Sony’s first-ever QD-OLED TV is cheaper than expected, but still not the cheapest

The Sony A95K, the first commercial QD-OLED TV
(Image credit: Sony)

Sony has finally unveiled the pricing for its 2022 TV lineup in Europe, so we finally know how much its LCD, OLED, and QD-OLED TVs will cost there, and an idea of what they're likely to cost elsewhere.

Most importantly we have a price for the Sony A95K which is set to go on sale in May. We were blown away by this QD-OLED when we had the chance to test it out earlier this year, and you’ll be able to pick one up starting at €3,050 for the 55-inch model (via FlatPanels HD) – that’s around $3,300 / £2,550 / AU$4,500. 

Alternatively you could nab the 65-inch model for €4,050 (about $4,400 / £3,400 / AU$5,900).

Those UK, US, and Australia prices are straight conversions from the euro prices, so we’ll have to wait for Sony to make an official announcement on pricing in those regions; however, previous leaks have suggested that the QD-OLED TV will indeed cost around $3,000.

While those prices aren’t what we’d call cheap, they’re a fair amount lower than some had predicted, given that these TVs are using entirely new tech which is reportedly incredibly inefficient to manufacture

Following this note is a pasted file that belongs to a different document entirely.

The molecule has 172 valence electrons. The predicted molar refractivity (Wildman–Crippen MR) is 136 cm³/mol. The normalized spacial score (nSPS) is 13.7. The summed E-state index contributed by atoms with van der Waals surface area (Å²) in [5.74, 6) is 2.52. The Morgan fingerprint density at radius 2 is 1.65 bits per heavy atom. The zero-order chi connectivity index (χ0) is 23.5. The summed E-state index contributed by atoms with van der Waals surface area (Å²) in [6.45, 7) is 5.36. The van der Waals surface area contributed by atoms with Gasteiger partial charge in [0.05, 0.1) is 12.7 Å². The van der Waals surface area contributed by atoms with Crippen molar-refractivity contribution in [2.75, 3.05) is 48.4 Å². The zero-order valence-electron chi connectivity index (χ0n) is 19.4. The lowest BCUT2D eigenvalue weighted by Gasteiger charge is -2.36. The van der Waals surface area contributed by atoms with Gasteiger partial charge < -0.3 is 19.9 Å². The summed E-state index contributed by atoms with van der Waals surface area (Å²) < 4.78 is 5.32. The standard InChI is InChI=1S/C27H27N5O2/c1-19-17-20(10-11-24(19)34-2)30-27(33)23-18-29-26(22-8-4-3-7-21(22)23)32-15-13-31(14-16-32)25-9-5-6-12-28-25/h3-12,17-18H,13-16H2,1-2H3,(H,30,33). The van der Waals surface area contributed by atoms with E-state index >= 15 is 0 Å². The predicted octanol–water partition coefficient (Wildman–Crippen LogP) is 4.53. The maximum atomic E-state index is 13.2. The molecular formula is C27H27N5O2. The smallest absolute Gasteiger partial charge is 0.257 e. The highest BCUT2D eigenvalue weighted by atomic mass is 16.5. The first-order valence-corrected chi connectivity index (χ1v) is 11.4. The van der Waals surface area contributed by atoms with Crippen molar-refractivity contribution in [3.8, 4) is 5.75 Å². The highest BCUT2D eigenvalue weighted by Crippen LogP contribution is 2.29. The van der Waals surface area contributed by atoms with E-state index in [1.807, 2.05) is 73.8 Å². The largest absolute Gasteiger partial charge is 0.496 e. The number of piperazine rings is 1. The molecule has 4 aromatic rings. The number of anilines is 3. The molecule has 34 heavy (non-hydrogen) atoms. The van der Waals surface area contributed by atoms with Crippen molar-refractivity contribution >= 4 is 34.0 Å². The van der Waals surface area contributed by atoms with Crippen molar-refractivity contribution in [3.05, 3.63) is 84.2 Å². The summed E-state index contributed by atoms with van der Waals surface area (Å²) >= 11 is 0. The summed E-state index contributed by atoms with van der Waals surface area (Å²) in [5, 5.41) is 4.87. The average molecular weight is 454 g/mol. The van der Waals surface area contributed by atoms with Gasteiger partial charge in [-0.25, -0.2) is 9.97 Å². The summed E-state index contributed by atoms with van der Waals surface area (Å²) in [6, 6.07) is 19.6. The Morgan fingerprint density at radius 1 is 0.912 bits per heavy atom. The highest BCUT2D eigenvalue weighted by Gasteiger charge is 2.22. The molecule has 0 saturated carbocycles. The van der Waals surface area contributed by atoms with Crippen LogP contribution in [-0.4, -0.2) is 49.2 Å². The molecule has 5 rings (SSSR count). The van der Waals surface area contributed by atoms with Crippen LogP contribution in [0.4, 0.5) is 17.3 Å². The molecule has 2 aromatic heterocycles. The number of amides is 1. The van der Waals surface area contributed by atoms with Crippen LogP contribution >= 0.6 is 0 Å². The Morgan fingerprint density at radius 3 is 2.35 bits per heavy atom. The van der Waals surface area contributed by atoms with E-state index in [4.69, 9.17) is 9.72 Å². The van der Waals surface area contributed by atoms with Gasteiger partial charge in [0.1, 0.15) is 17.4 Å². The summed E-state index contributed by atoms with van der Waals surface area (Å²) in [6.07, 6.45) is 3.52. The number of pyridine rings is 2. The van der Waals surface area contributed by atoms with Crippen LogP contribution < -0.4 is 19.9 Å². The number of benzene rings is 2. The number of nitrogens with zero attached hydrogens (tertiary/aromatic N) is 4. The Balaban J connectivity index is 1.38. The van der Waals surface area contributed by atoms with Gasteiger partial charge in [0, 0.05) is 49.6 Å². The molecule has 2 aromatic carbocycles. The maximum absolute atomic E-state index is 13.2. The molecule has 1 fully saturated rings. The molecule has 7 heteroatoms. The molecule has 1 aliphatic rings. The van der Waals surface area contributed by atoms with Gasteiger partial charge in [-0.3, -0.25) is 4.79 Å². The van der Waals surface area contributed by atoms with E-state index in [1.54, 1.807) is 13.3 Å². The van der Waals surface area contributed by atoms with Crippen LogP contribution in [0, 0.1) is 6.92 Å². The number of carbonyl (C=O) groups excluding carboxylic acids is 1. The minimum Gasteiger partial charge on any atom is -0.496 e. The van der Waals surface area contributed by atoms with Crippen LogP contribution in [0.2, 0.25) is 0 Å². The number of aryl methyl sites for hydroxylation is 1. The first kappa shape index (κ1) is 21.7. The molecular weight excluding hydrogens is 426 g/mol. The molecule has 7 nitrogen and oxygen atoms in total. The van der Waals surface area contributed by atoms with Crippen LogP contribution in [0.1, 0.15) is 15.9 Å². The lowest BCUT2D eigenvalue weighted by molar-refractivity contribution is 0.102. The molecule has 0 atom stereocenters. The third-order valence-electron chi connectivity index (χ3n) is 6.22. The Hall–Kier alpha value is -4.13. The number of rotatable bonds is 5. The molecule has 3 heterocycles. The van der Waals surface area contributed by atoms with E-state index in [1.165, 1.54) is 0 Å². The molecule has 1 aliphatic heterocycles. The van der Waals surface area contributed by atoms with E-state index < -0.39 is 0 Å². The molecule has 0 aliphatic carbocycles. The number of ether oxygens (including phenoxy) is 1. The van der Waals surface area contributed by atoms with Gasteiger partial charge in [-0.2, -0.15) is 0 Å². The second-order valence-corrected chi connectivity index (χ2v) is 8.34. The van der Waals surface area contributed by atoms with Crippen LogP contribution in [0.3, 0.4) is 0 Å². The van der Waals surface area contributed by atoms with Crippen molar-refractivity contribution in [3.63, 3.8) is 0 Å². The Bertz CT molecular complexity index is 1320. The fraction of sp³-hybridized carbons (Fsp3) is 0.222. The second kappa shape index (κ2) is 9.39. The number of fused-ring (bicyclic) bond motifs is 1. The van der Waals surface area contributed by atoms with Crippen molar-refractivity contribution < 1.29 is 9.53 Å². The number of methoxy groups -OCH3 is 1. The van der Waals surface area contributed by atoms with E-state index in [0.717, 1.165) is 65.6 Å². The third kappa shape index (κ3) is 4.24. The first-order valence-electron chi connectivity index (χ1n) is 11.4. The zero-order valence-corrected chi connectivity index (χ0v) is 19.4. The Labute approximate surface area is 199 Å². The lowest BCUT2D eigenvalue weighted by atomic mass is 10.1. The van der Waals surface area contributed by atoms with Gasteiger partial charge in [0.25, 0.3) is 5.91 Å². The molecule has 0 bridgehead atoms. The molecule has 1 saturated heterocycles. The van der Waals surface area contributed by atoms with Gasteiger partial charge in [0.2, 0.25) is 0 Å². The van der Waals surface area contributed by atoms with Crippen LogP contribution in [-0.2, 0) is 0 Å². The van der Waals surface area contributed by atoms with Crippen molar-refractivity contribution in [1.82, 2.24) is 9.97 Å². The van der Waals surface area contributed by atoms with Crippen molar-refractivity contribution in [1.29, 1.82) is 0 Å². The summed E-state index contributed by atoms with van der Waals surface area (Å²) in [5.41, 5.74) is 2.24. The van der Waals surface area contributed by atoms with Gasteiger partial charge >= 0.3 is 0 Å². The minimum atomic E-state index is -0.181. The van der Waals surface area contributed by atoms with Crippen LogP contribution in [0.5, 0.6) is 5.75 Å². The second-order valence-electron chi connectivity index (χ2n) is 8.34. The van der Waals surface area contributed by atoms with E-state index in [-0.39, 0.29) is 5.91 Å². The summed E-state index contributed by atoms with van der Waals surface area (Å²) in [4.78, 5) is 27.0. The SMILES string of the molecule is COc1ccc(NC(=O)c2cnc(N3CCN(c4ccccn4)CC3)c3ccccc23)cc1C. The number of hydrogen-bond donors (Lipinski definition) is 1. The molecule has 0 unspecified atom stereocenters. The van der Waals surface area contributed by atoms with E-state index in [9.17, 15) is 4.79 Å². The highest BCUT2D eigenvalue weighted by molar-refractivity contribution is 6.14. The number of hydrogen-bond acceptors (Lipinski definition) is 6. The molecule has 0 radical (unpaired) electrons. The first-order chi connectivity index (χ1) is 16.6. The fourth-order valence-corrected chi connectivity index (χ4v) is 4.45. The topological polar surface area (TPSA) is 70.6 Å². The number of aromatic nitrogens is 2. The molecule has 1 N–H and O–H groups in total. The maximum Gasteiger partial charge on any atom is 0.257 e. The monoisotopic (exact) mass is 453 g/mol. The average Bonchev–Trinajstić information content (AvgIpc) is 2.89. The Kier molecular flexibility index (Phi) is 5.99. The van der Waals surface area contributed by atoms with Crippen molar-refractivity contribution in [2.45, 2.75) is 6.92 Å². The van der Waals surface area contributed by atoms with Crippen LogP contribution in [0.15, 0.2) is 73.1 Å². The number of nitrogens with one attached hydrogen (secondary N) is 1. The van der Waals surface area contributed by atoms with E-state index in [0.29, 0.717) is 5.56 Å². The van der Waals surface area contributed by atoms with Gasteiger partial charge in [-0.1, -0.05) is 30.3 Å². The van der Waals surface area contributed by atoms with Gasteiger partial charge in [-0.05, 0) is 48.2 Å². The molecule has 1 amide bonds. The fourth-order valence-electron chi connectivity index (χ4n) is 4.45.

Those looking for a more affordable option might want to check out Sony’s A80K 4K OLED, which starts at €2,300 ($2,500 / £1,900 / AU$3,400) for the 55-inch version, or the Sony X90K LCD, which starts at €1600 ($1,750 / £1,350 / AU$2,350) for the 55-inch model.

There’s also the Mini LED Sony X95K, which starts at $3,500 ($3,800 / £2,900 / AU$5,100) for its smallest 65-inch size.

All of these 2022 TVs have a 4K resolution with Dolby Vision HDR support and run on the Google TV 10 OS. The OLED displays also use the latest XR OLED Contrast Pro tech to help them to deliver the best image possible.

If you’re looking at other brands you might also want to check out Samsung's S95B QD-OLED or the LG C2 OLED Evo TV. While Sony's lineup is less expensive than we anticipated, its rivals have still managed to undercut it, while also delivering some impressive visuals.

We'll have to spend more time with each of these TVs to get a feel for which is best for your home cinema setup, but it's already clear that Sony's 2022 sets have some tough competition.

Hamish Hector
Senior Staff Writer, News

Hamish is a Senior Staff Writer for TechRadar and you’ll see his name appearing on articles across nearly every topic on the site from smart home deals to speaker reviews to graphics card news and everything in between. He uses his broad range of knowledge to help explain the latest gadgets and if they’re a must-buy or a fad fueled by hype. Though his specialty is writing about everything going on in the world of virtual reality and augmented reality.